A feathered dinosaur with bat wings. That’s pretty much all you need to know about Yi qi to know that it was one special little dinosaur, a dinosaur that wasn’t going to let a little thing like “not having feathered wings” keep it from soaring through the skies.
Danish researchers, writing in PLOS ONE, have described a new genus of deep-sea animal discovered off the coast of Australia. Specimens defy easy placement in any known animal group, while sharing similarities with a group thought to have died out more than 500 million years ago.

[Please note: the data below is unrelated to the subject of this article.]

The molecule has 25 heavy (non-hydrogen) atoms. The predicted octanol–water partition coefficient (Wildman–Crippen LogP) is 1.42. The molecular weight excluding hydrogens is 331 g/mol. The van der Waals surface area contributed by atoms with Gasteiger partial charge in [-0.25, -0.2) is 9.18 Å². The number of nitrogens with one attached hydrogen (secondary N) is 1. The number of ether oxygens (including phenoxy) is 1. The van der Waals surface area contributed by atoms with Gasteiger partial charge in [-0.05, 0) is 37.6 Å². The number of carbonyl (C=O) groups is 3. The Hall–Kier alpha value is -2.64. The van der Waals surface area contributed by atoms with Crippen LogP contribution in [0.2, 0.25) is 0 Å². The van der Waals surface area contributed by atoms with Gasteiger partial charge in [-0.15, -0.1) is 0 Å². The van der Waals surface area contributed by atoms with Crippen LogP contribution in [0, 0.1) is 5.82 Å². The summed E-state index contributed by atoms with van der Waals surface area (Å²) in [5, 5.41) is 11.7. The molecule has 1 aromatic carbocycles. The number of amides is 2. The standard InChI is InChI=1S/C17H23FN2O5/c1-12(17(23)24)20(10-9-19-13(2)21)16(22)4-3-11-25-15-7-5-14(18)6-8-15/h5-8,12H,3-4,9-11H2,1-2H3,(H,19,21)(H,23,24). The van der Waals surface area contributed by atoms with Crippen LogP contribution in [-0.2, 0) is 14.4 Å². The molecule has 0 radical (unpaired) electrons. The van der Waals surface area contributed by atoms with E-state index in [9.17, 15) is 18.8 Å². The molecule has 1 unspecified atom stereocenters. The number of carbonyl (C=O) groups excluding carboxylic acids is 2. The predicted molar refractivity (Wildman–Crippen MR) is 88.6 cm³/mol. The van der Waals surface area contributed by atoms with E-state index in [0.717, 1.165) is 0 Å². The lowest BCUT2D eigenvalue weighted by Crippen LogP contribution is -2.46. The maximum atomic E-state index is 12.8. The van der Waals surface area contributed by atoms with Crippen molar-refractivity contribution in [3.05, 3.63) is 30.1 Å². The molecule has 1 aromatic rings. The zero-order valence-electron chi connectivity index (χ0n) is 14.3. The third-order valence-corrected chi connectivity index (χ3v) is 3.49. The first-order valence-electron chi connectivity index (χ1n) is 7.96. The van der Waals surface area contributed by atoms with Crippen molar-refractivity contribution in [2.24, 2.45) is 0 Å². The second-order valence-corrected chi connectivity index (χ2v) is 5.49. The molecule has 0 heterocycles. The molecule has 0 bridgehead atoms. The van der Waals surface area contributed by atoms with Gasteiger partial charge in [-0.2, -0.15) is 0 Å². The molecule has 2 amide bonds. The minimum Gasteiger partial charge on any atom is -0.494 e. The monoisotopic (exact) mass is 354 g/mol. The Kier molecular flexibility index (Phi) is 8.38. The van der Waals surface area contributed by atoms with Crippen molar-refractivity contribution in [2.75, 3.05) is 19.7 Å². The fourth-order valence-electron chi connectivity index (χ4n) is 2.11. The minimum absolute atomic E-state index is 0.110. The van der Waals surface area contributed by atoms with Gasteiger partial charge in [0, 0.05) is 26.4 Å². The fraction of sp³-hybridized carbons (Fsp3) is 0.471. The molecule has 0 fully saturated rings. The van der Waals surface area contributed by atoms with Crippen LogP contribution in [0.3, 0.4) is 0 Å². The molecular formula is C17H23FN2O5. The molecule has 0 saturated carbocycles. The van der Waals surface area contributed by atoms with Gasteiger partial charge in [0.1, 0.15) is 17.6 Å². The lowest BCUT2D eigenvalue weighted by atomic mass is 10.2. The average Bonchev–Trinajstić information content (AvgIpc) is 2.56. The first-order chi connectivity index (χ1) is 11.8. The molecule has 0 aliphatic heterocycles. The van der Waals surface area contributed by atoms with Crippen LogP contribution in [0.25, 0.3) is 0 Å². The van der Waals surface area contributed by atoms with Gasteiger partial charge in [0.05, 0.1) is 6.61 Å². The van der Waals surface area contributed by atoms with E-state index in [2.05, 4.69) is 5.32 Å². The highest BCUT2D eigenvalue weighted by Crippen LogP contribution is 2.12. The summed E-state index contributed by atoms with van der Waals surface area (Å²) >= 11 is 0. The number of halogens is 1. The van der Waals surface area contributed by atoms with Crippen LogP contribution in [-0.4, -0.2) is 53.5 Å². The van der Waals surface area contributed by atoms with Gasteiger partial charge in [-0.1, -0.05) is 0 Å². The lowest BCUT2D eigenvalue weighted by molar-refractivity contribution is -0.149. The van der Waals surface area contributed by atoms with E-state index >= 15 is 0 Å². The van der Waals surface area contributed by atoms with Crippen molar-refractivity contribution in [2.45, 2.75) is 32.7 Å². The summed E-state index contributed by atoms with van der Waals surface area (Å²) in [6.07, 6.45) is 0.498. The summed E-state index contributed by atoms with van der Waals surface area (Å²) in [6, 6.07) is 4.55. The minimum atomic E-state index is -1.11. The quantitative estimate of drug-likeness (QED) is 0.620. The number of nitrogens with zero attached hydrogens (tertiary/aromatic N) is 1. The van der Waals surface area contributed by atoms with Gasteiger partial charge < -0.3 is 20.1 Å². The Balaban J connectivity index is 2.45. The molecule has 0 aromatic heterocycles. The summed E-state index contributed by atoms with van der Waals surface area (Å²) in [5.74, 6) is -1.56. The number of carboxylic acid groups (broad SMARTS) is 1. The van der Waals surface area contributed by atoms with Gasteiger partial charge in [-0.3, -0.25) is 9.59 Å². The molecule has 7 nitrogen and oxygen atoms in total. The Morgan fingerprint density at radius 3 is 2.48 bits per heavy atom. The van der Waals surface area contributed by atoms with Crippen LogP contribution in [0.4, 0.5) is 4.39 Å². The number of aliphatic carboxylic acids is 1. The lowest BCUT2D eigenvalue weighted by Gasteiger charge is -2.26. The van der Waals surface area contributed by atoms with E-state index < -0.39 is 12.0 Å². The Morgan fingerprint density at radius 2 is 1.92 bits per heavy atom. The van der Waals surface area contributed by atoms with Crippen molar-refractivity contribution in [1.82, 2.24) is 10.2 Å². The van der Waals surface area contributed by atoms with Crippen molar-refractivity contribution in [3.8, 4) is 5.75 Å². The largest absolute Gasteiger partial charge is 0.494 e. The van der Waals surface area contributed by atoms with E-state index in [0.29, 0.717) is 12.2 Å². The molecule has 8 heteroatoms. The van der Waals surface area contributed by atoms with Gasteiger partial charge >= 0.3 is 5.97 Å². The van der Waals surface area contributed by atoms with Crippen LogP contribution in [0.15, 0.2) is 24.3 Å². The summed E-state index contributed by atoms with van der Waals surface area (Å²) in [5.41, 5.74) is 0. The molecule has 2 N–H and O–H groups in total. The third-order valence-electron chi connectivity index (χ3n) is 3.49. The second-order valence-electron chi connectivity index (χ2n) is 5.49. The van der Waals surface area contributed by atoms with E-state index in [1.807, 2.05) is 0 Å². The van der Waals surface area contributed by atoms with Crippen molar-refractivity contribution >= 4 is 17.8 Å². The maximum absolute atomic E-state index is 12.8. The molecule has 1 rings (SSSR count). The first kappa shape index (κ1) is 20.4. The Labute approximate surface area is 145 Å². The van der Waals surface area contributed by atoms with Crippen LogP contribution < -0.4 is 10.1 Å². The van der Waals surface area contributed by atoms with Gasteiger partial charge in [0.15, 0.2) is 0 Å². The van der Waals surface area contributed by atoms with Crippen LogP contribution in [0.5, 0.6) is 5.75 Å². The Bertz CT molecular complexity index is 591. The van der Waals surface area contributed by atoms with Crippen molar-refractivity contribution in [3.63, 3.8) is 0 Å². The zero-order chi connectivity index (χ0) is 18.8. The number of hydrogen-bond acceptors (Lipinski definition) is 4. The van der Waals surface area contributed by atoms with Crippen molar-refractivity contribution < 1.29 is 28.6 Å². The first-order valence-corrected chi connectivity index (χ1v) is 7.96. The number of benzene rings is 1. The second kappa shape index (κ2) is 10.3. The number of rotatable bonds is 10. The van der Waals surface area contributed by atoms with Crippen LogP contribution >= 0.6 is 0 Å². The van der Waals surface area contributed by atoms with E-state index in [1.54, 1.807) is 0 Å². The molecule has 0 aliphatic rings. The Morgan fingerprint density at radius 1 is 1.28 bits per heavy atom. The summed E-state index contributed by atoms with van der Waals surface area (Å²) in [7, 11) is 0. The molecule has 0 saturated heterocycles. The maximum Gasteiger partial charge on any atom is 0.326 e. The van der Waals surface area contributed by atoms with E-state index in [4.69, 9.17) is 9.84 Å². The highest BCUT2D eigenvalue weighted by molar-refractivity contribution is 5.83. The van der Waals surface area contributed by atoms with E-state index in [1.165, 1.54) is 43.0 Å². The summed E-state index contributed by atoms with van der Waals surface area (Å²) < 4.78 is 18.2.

Researchers from the University of Sydney found that members of the orb-weaving species Nephila plumipes grew larger, fatter, and reproduced faster when they lived in urbanized city environments instead of their natural wild habitats.
For the next month, the Journal of Zoology's special issue on paleoethology (the study of how extinct species behaved) is totally free to read (and download).
Sweet, savory (umami), sour, bitter, and salty . . . the ability to detect these five primary tastes is shared by nearly all living animals, passed down to us from some ancestral gustatory prodigy over 900 million years ago. Fish, amphibians, birds, reptiles, mammals, and even insects share this tightly-conserved…